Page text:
Pre-Paid Legal Services ( PPD) tumbled 5% Wednesday after the company suffered a rare legal setback. Ada, Okla.-based Pre-Paid and its founding CEO were ordered to pay $9.9 million in punitive damages for defrauding a customer in Mississippi. Pre-Paid must fork over $4.4 million of that total with CEO Harland Stonecipher on the hook for the rest, says plaintiff attorney Doug Minor. The damages represent 10% of each party's estimated net worth, Minor says. A separate jury earlier found Pre-Paid liable for $40,000 worth of compensatory damages, the company said. Pre-Paid said the award came on claims by a customer "who paid the company less than $800 during the life of a membership originally purchased in 2000." Pre-Paid plans to appeal. Pre-Paid got slapped with the punitive damages after jurors reportedly viewed videos produced by the company. Stonecipher "claimed that Pre-Paid customers 'never have to reach for their wallets' to pay a lawyer in any legal proceeding," states a press release issued by Minor's firm. But "among the most damaging statements from the videos was Stonecipher's spirited declaration, 'Three cheers for greed,' made while he tore $100 bills in half as part of a speech to thousands of Pre-Paid sales associates." The company now faces lawsuits filed by hundreds of other disgruntled customers in Mississippi, a state known for its generous courtroom awards. Pre-Paid stock, which has tripled in recent years, dropped $2.22 to $45.20. By now, the legal services provider has spent years fighting courtroom battles of its own. The company stands accused of misrepresenting both the value of its product, which offers limited coverage for a monthly fee, and the opportunity to sell its policies through the multilevel marketing technique made famous by Amway. Pre-Paid critics claim that the company targets the working poor, including minorities, in particular.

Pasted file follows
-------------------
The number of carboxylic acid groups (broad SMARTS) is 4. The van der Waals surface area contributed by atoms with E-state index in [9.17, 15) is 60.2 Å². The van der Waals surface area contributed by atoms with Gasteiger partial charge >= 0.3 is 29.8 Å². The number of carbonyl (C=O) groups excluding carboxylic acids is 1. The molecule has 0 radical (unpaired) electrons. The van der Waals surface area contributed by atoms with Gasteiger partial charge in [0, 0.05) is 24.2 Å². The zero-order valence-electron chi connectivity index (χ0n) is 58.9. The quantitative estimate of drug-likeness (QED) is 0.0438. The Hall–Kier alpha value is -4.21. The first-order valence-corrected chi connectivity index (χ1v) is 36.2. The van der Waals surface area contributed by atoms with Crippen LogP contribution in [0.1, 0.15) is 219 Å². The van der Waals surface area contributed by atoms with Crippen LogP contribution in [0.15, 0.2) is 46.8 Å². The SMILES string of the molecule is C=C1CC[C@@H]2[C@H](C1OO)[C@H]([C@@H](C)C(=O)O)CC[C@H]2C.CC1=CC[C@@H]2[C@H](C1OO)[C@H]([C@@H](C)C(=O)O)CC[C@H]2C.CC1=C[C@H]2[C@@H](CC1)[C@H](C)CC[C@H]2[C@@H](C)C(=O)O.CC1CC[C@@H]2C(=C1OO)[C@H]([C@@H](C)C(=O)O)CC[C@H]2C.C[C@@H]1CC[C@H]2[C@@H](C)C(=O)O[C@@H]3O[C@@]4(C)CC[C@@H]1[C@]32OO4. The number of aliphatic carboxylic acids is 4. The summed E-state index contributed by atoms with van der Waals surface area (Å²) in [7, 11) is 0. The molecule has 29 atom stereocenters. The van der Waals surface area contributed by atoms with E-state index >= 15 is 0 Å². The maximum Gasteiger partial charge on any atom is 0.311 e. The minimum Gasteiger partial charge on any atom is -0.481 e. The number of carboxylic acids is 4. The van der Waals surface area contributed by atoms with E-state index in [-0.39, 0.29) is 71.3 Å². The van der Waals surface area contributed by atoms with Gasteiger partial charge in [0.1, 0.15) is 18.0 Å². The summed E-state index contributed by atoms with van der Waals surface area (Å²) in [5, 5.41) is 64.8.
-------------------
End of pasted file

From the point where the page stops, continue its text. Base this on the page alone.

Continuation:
For its part, Pre-Paid has always stood by its practices and vowed to fight off its opponents in court. The company has previously prevailed in cases brought by customers and sales associates, but it now faces the potential of even larger damages ahead. Pigott Reeves Johnson & Minor, a Mississippi law firm led by former U.S. Attorney Brad Pigott, is seeking as much as $90 million per case for customers allegedly defrauded by the company. Pigott won big cases against companies and public officials alike during six years as a federal prosecutor. To be fair, Pre-Paid has a string of victories behind it. Perhaps most notably, the company has overcome a purported class-action lawsuit accusing it of being an outright pyramid scheme. It has also escaped financial penalties sought by some of its former star associates. It has even gotten a fraud verdict overturned and damages reduced in none other than Mississippi. Still, Pre-Paid faces multiple lawsuits involving more than 400 plaintiffs in Mississippi. The company will head right back into a Mississippi courtroom to defend itself against a single customer next month. In the meantime, those suing the company clearly believe they have found a formula that works. "We are pleased that the jury recognized the fact that there is a significant difference between what Pre-Paid and Harland Stonecipher said about the product sold ... and the truth of what that product really is," Pigott declared. "Ultimately, the testimony of Mr. Stonecipher and the Pre-Paid sales associates proved our case for us."